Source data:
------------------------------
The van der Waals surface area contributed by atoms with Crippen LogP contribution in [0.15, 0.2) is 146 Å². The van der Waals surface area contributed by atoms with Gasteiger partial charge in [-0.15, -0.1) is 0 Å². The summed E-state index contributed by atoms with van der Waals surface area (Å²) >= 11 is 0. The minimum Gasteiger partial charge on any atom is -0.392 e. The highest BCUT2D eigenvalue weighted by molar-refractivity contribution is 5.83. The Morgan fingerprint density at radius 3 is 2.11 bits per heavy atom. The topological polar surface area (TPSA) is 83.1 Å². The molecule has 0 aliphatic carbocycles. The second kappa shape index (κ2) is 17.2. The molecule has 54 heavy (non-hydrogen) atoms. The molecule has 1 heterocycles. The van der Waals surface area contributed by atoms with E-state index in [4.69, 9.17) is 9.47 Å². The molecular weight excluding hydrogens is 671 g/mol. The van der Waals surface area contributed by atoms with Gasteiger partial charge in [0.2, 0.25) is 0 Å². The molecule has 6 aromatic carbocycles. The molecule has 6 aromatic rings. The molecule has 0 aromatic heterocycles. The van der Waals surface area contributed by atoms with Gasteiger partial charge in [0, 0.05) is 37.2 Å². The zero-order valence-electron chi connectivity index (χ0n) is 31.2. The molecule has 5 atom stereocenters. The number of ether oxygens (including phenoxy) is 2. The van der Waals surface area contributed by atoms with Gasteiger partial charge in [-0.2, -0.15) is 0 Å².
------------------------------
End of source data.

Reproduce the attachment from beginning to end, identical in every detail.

The van der Waals surface area contributed by atoms with Crippen LogP contribution in [0.15, 0.2) is 146 Å². The van der Waals surface area contributed by atoms with Gasteiger partial charge in [-0.15, -0.1) is 0 Å². The summed E-state index contributed by atoms with van der Waals surface area (Å²) >= 11 is 0. The minimum Gasteiger partial charge on any atom is -0.392 e. The highest BCUT2D eigenvalue weighted by molar-refractivity contribution is 5.83. The Morgan fingerprint density at radius 3 is 2.11 bits per heavy atom. The topological polar surface area (TPSA) is 83.1 Å². The molecule has 0 aliphatic carbocycles. The second kappa shape index (κ2) is 17.2. The molecule has 54 heavy (non-hydrogen) atoms. The molecule has 1 heterocycles. The van der Waals surface area contributed by atoms with E-state index in [4.69, 9.17) is 9.47 Å². The molecular weight excluding hydrogens is 671 g/mol. The van der Waals surface area contributed by atoms with Gasteiger partial charge in [0.2, 0.25) is 0 Å². The molecule has 6 aromatic carbocycles. The molecule has 6 aromatic rings. The molecule has 0 aromatic heterocycles. The van der Waals surface area contributed by atoms with Gasteiger partial charge in [0, 0.05) is 37.2 Å². The zero-order valence-electron chi connectivity index (χ0n) is 31.2. The molecule has 5 atom stereocenters. The number of ether oxygens (including phenoxy) is 2. The van der Waals surface area contributed by atoms with Gasteiger partial charge in [-0.2, -0.15) is 0 Å².